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Roasting of Coffee Beans

Roasting transforms the chemical and physical properties of raw coffee beans into roasted coffee products. The roasting process causes coffee beans to swell and changes their colour, body, aroma and density, producing the unique flavours of the coffee.

In this process lasting 10 to 20 minutes (inversely proportional to temperature) with temperature reaching over 200 C°, coffee beans experience multiple chemical changes and crack, namely the first crack and the second crack, and lose their moisture content. From raw beans, light roast, medium roast to dark roast, moisture is released during each stage, while the coffee beans lose weight and expand in size. The colour of the coffee beans darkens and aromatic oil begins to show on the surface of the beans, which grow crunchy in texture. The chloric acid in the raw beans gradually breaks down during the roast. Familiar and pleasing fruit acids begin to emerge, such as acetic acid, citric acid, and malic acid that is found in wine, which are subtly revealed in the roasting process.

Steam: 00 -10 minutes; 140C°

This is the most important process for coffee beans to absorb heat. During this stage the coffee beans slowly swell, as their colour turn from green to white. Their moisture content gradually vaporises from inside while the beans absorb heat. If the moisture content vaporises too quickly, the beans are likely to acquire a bitter taste; if the moisture content vaporises too slowly, the coffee is likely to taste bland and less aromatic.

Endothermic (Prior to first crack): 10 -15 minutes; 140-180C°

After steaming, the coffee beans quickly turn from white to a pale brown-yellow, and they continue to absorb heat until the first crack. The coffee beans turn from swollen during the steam stage to shrunk and dried during this stage. The coffee beans lose their moisture content rapidly until reaching their peak capacity for heat absorption and crack, which is known as the first crack.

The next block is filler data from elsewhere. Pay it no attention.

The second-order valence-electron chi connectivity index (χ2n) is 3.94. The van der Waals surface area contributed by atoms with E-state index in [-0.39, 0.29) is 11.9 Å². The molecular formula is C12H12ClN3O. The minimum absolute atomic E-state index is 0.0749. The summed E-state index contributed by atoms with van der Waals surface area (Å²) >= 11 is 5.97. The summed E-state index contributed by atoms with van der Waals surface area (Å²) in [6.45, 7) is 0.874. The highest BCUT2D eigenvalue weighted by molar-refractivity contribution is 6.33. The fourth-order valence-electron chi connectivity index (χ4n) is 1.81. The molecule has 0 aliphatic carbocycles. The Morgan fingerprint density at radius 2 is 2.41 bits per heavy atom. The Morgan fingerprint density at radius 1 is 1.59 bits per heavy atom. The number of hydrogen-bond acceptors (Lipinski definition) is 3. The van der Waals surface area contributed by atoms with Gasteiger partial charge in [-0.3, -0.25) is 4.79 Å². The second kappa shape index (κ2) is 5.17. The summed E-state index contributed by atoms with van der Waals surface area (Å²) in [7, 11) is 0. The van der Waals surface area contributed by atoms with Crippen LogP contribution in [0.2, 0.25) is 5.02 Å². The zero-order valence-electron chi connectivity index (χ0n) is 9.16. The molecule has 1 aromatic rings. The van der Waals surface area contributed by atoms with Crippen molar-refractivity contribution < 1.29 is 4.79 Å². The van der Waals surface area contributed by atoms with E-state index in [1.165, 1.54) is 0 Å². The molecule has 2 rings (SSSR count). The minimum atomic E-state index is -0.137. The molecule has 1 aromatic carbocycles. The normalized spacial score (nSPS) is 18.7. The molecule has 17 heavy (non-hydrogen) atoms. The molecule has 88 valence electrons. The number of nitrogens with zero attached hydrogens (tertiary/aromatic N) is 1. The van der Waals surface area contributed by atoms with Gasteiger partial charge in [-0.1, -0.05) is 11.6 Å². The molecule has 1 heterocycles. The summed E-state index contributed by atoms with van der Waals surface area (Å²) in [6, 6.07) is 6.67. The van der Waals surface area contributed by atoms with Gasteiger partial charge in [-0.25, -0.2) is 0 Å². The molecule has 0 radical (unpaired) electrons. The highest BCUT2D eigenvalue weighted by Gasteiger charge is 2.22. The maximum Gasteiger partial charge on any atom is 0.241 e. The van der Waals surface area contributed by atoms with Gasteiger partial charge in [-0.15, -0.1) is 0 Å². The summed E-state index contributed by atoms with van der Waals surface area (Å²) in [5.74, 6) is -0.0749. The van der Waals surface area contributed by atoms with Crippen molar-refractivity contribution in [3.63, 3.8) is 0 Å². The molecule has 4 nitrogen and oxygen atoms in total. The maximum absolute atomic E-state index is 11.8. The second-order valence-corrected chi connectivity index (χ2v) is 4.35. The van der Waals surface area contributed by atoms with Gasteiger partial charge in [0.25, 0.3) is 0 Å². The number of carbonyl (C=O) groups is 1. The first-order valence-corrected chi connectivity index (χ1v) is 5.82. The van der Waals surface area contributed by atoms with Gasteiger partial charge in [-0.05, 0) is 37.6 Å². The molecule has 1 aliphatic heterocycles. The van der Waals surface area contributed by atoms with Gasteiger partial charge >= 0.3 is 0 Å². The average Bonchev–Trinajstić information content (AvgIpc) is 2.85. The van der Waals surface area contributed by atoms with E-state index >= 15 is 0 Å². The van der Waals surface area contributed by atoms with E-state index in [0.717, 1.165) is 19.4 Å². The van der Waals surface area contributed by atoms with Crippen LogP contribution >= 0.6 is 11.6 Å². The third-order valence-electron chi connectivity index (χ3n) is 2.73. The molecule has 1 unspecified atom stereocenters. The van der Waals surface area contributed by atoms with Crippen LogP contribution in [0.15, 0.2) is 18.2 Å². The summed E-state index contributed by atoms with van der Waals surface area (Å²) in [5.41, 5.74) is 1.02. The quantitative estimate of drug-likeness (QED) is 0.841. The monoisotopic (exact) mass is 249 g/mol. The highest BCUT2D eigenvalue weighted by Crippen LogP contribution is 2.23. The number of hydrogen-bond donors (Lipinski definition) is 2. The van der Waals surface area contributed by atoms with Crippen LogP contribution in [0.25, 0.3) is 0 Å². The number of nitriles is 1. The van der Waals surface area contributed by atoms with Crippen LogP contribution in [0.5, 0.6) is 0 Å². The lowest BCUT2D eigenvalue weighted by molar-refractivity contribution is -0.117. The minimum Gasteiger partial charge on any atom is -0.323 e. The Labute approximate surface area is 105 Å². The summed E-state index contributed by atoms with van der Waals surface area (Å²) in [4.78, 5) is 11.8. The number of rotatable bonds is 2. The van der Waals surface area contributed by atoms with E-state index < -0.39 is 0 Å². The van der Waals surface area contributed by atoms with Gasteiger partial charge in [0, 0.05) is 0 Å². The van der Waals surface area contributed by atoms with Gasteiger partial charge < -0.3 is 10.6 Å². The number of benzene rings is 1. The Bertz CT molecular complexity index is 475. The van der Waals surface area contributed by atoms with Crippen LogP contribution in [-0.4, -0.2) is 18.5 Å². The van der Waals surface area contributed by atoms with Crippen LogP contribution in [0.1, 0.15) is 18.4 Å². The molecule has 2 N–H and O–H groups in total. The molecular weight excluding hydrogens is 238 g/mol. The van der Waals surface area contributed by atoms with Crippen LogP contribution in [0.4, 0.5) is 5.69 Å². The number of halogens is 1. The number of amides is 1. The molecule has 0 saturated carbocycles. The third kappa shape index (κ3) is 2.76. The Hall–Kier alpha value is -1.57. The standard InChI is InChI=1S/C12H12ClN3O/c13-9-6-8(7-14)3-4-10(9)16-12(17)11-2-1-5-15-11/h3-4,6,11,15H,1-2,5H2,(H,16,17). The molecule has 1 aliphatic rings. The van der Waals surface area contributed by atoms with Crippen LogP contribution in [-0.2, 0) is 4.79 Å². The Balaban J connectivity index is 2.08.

First crack(end of first crack and prior to second crack): 15 -18 minutes; 180-210C°

Following the first crack, the stored heat of coffee beans is released. Their aroma becomes pronounced, and turns from grainy to toast. Throughout the process of the first crack, the coffee beans expand and crack. The coffee may be consumed at this point up until the coffee beans are burnt, and it does not carry any grainy taste. At the start of the first crack, the coffee tastes highly acidic but not bitter. As time passes, the taste turns into not acidy but highly bitter. In general, the moment of coffee beans extraction is to be determined by the desired flavours of the coffee. It is usually done when the acidy taste is vanishing and bitterness is about to emerge, and coffee thus roasted contains the strongest aftertaste and the most perfect aroma.

Second crack: 18-20 minutes; extraction of coffee beans at 210-C°

After the first crack, the coffee beans gradually mature and give out a strong aroma. When they reach the second peak of their capacity for heat absorption, the beans crack for the second time, which is known as the second crack. This means that as the interior of the coffee bean swells, carbon dioxide is continually released from the inside, which causes the interior temperature to keep rising and the bean to become roasted, producing oil that emerges on the bean’s surface. Coffee thus roasted tends to have a bitter taste and rich aroma.

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The degree of roast is divided into light roast, medium roast and dark roast, and is further divided into 8 stages:

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